OK, so hands up all those who thought this fine thing would ever see the light of day? Pah, ye of little faith. Five years or so down the line from their tantalisingly brief early sets, and two years since it was recorded, Power Grab arrives. That it does so as a budget-priced download-only release, rather than the deluxe double-vinyl, gatefold sleeve with Rhodri and Bernie in Kiss make-up edition it deserves, is a brazen indictment of the times we find ourselves in. Small beer, ultimately, though, as it manages to do the near-impossible; neatly capturing the precision-tooled playfulness of the most memorable RHLH gigs (Swn 2008, Clwb with Islet in 2009, Green Man 2009, Norwegian Church with Rangda in 2010… choose your own), cherry-picking their best moments to date and leaving you unreasonably eager for a swift follow-up.
The template for the album’s carefully-positioned peaks is a carefully constructed bed of simple yet crushingly effective riffs, bass and rhythm parts overlaid with insidious lead guitar and powerhouse drumming. The joy of those sporadic, brilliant live shows, captured so well here, is in the thrill found in subtle variation and the playful creativity with which they tease and stretch the core ideas into supple new shapes. You know them, even if you don’t think you know them. ‘The Capgras Delusion’ is a monolithic, magnificent opening shot, its enormous, serpentine riff and its jerky, Battles-y sibling writhing in and out of a squalling morass of guitar noise. Shuddering, propulsive kick-drums marshal it to a conclusion that’s both a thrill and a disappointment; like the inimitable ‘Stanislav Petrov’ and its triumphant, lumbering core riff, it could go on for twenty minutes and never outstay its welcome.
The trick is repeated on ‘Coincident XY’, another crushingly simple riff that builds and expands in all directions for a full four minutes. ‘Bugatti’, meanwhile, is its gloriously gonzoid peak; if a song could ride horseback through a burning village, this would be it. Relentless, irresistably catchy, with a gorgeously plangent, proggy middle eight, the album’s first true vocal is so perfectly timed it’s unreal. Muscular, lofty and thrillingly effective, this is RHLH in excelsis – visualise them swapping instruments, piling loop upon loop with dextrous glee, and you’re grinning uncontrollably.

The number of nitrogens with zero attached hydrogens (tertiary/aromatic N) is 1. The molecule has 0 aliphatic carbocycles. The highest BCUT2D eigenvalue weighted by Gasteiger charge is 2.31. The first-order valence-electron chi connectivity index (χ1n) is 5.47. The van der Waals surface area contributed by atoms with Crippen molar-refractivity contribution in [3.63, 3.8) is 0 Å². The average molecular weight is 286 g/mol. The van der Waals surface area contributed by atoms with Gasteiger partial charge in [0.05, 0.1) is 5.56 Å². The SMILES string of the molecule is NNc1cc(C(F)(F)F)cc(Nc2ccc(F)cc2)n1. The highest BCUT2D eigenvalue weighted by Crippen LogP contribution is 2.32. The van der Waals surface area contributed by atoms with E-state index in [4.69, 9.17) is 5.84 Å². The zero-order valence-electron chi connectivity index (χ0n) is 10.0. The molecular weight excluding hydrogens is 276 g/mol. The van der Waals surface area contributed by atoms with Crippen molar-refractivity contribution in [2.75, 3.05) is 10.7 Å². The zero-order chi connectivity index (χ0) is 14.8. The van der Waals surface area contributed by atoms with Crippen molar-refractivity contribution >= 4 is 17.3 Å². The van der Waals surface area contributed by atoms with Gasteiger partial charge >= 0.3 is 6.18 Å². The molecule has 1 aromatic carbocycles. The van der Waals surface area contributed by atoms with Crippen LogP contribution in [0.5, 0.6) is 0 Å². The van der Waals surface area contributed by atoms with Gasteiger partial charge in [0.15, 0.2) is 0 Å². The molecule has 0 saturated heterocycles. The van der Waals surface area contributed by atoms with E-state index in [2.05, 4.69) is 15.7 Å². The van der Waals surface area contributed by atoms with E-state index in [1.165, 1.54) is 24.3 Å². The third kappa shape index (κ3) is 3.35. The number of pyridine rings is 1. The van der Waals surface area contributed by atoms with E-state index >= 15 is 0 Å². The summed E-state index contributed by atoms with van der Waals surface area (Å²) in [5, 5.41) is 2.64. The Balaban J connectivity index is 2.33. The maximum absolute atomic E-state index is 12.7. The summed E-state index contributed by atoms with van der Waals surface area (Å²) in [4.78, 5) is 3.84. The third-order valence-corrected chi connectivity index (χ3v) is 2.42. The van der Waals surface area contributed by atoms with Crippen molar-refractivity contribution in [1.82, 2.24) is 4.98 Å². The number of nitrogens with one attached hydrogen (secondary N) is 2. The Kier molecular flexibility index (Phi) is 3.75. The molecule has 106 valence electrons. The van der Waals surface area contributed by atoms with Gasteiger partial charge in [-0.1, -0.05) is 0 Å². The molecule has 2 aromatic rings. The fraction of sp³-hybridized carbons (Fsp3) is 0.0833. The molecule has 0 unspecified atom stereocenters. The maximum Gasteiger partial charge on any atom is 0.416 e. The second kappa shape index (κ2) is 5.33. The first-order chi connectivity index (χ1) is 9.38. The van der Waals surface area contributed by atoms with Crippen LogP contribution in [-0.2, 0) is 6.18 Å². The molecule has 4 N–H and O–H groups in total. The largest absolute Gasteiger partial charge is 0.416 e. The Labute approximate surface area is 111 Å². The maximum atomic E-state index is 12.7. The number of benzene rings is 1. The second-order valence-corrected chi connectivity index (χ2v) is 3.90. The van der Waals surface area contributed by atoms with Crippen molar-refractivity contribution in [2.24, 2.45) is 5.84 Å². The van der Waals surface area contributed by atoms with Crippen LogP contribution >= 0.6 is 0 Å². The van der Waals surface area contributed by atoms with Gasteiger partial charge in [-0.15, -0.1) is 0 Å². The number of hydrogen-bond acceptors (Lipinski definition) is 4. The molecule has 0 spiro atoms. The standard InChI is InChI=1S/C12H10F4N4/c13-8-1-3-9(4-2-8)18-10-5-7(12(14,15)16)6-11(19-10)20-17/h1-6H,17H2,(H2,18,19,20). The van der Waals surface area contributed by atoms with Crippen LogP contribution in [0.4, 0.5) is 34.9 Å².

What you do get from their Breaking The Magician’s Code-style deconstruction of the songs live, though, is an understanding of the breadth of inspirations and styles they call on. Always eschewing the by-numbers orthodoxy of a lot of post-rock, the mathy pounding of Trans Am or Maserati looms large but there’s far more besides. ‘Nub City’ is muscular and punchy, recalling Shellac’s mastery of dynamics and space. Multiple loops fold in and out, nut-tight and aggressive, before they’re blasted to the four winds as the band ‘play’ the muted riffs on circuit-bent home technology. ‘The Teignmouth Electron’ is all parched, bluesy riffing and insistent pummelling, evoking Kyuss or even Led Zeppelin. Hoary rock classicism in less capable hands, here the dextrous touch and muffled, foreboding vocals are a joy. It’s that magpie creativity that effortlessly lifts them above their peers; the manipulation and distortion they subject the loops to, the instrument-swapping, the confluence of styles with Ratatosk’s anguished vocals and slow-build orchestral scree and Vito’s delicate, expansive post-rock. Some of Power Grab‘s finest moments are in these departures, be it the snaking guitar solo and swirling noise of ‘Ferdinandea’ or the closing ‘Darvaz’, subtle, stately and evocative like ’90s lost greats Billy Mahonie or Rothko. There’s a second album on the way early next year, they reckon; grab this, and everything else they do, with both hands. Hopfully, with the next one, you’ll actually be able to do that.
Massive thanks to Right Hand Left Hand for providing us with a track-by-track guide to the album. Part studio diary, part history lesson, always entertaining. They’re not all about cycling, you know…
1. The Capgras Delusion
This is a name for a mental disorder, in which the afflicted is convinced that a friend or loved one as been replaced by an identical imposter. Closely related to the Cotard delusion, in which the patient believes they’re already dead. This song is quite chaotic to play – the drummer’s riff alongside his mental drumming, the guitarist building up other riffs one note at a time, soloing, muting and finally screaming into the pickups.
2. The Teignmouth Electron